Subsection (5) (of the 1930 Act) operates in such a case as to limit the compensation to an amount proportionate to the loss of efficient use for the purposes of the employment, notwithstanding the fact that even so limited a loss puts the former duties of the employment considered as a whole, outside the man's capacity.
The question was simply how far the efficient use of his leg in his old employment was reduced.
In other words, the LOEU for the purposes of employment can be established by determining the tasks a client can no longer perform – as a consequence of his or her work-related impairment – as a proportion of his or her full range of duties in the employment s/he undertook immediately before the injury.
This proportion should be weighted for the amount of time the person would normally have spent on each duty, so that tasks which were undertaken infrequently do not unduly influence the LOEU calculation.
Section 39(11) states that LOEU for the purposes of employment is to be assessed in terms of a client's employment immediately before their injury (emphasis added). This is to be interpreted to mean the duties normally undertaken by a member holding the same rank and type of position as the client. It does not mean that if the client has sustained his or her impairment whilst on an unusual posting or while undertaking uncommon tasks, the LOEU should be assessed solely against those exceptional duties.
For example, if a mess steward is impaired while undertaking stretcher-bearer duties on exercise, her employment immediately before her injury is to be taken as that of a steward soldier (with all the duties that position entails, including fitness requirements and the odd stretcher-bearer duty), but not that of a full-time stretcher-bearer.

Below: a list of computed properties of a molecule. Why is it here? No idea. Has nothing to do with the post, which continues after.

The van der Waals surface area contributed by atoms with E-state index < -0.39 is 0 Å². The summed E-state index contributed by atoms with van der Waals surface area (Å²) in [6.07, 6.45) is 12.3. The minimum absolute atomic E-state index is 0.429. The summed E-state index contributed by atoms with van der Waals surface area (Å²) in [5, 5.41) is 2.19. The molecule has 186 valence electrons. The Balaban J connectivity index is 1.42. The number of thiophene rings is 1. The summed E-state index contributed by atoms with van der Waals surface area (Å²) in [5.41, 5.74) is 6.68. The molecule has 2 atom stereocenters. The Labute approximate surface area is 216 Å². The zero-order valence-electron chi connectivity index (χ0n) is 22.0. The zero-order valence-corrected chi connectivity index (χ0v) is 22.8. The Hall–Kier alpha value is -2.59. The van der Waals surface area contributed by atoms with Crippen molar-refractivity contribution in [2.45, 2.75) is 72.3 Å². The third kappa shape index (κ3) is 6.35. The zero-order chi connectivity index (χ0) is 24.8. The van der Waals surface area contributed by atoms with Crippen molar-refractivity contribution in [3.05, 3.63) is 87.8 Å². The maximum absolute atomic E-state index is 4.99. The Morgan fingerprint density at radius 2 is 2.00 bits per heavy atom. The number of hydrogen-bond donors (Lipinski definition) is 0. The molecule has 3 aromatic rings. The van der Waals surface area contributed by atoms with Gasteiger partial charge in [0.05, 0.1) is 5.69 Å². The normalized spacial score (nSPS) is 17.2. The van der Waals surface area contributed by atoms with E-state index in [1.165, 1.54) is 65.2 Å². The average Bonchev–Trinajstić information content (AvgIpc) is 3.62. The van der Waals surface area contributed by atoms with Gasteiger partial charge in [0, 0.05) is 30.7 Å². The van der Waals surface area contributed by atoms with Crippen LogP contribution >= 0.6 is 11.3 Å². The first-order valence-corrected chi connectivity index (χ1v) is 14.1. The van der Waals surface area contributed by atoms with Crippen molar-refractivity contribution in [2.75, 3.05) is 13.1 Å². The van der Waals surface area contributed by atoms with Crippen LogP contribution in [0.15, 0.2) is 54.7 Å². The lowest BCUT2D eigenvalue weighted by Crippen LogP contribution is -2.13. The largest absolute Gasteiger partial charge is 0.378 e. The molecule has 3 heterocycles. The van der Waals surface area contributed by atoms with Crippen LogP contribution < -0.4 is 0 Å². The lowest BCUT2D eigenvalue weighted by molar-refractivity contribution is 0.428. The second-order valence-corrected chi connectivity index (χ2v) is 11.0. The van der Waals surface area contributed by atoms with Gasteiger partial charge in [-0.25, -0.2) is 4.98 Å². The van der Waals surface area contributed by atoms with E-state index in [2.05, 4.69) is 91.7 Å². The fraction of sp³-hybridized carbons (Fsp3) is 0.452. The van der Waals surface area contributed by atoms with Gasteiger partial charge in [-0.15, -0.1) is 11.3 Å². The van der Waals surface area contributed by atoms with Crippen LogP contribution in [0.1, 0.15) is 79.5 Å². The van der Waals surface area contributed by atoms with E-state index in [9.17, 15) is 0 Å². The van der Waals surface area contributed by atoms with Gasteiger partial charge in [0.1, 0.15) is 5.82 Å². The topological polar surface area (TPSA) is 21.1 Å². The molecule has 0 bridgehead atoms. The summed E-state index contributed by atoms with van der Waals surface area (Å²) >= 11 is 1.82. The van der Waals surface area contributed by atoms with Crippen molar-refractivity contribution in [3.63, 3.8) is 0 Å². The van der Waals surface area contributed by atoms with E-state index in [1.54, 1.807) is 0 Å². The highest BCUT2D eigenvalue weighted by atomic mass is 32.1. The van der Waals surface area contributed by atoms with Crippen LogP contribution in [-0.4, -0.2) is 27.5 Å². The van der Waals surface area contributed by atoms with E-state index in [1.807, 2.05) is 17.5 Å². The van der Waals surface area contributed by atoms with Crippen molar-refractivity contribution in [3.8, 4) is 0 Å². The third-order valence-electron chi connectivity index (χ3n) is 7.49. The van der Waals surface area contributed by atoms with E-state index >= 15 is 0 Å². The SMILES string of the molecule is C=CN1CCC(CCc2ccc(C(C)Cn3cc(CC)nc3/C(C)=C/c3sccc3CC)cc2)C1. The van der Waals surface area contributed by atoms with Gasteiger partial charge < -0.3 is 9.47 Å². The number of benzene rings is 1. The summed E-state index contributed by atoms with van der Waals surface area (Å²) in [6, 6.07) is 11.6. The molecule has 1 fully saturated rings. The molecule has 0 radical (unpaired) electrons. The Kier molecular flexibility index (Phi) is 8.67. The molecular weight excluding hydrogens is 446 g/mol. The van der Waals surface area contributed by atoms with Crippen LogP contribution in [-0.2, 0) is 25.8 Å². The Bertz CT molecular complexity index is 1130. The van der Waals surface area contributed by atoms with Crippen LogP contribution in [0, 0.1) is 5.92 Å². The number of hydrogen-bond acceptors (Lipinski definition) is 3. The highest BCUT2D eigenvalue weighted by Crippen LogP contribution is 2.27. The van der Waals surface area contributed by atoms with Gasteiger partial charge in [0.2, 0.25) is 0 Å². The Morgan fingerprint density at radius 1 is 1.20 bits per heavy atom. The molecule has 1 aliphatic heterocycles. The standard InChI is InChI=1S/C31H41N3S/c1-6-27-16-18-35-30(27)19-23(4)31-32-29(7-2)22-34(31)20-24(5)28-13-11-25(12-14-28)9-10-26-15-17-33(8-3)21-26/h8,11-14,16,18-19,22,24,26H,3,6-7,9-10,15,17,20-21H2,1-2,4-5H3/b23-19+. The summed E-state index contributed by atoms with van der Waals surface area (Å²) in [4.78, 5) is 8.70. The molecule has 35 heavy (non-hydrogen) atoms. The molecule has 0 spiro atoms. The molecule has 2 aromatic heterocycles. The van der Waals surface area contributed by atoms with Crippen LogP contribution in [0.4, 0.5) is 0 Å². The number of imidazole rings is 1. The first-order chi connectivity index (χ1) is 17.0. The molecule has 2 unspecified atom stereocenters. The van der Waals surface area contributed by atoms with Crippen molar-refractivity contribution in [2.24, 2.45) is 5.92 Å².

The two LOEU figures will be assessed by the doctor who undertakes the PI examination. The definition of the LOEU figure for general purposes should be straightforward and need no further explanation to the examining doctor. Nonetheless, in cases where the delegate is aware that the client has suffered a pre-injury condition which might affect calculation of any loss, the assessing doctor must be advised before the assessment is undertaken.
As far as the LOEU for the purposes of employment is concerned, in most cases it will be sufficient to advise the assessing doctor of the client's pre-injury employment category, with the doctor then able to question the client on the duties he or she undertook in that position.
In exceptional cases, such as when the delegate is concerned that the client might not correctly represent his or her pre-injury duties to the assessing doctor, or when a doctor reports an LOEU figure that does not fit with the delegate's experience, it may be necessary to provide more information to the doctor on the work actually done by the client. In these rare cases, descriptions of the client's pre-injury duties can be obtained from the relevant Service office.